Please share with us your family's own experience with COVID-19.
When COVID hit, I was in Pennsylvania attending the U.S. Army War College. In hindsight, there were a lot of overreactions. For me, life under COVID was a lot of staying at home with my family and finding new, inventive ways to keep the kids entertained.
The school year ended after spring break. We did not make a lot of restaurant visits or store trips. Early on, I went to the store once every 10 days wearing gloves and a mask. I would do shopping—not purchasing toilet paper because there was none to be found—and I would come back and get hosed down outside by the wife.
Over the next year to 18 months, life under COVID became, “Hey, reduce your large gatherings and don’t hang out.” We managed with half our workforce at my duty station in South Carolina for 50 percent of the time. When you have half your workforce out, you’re not getting after your true mission.
I joked at the July 15 town hall that you could be standing at a hand-washing station and see two or three other hand sanitizer stations. They were everywhere. You got used to that.
Then, I came to Kwajalein and got used to shaking hands again. My first handshake in over a year and a half was on the day I was released from island quarantine.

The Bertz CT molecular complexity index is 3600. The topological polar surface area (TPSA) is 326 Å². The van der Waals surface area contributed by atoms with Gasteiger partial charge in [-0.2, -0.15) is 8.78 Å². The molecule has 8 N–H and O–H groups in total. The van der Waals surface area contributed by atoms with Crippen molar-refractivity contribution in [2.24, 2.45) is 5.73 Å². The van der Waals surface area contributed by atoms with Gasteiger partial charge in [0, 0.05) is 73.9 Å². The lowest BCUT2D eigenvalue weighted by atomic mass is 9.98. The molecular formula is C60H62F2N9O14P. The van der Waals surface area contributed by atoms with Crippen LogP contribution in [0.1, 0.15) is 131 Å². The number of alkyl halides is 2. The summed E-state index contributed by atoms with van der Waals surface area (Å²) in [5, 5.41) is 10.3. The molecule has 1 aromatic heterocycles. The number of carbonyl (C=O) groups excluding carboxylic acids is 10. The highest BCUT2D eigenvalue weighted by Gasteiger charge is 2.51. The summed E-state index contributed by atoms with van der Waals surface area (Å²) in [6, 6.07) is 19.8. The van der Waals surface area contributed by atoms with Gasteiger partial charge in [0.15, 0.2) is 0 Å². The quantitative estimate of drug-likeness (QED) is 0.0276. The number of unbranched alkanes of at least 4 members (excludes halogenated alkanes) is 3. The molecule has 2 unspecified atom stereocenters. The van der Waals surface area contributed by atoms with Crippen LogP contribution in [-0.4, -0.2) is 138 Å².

For people who did not go off-island during COVID-19, living with it on Kwajalein will be interesting. My hope is that we avoid overreactions. Just because that’s what many of us lived two years ago doesn’t mean that’s what we must live now. Life in the United States changed, but later allowed for activities like movies and visiting restaurants to continue with adjusted requirements and spaced seating.
Life became thoughtful: “If you’re outside, that’s okay. Be cognizant of where you are. If you’re in small, enclosed spaces, consider wearing a mask and wash your hands.”
Often, it’s those simple things that are probably going to be sufficient to allow us to get through COVID with the least amount of impact to our lives and operations. I guarantee we’ll be happier for it. It’s hard to lock yourself into your house for a year and to not allow your kids to go play with other kids.
You cannot avoid something that’s largely inevitable. You can just learn to live with it, to try to make your peace with it, and to get the best out of it you can. That’s probably all we can hope to do.
Please discuss what our community can expect in the coming weeks.
At some point, the Marshall Islands’ borders will open, though even with reduced restrictions on quarantine and restrictions on movement, it’s inevitable that COVID will enter the country.
We all knew it was coming. We now have a more informed idea of when: after October, when the border and quarantine restrictions relax.
Leading up to that, we need to focus on planning, preparation and messaging. In the next few weeks, the community will see an increase in active messaging campaigns in The Kwajalein Hourglass, on the radio and on the AFN roller channel to inform the community about things to do to prepare.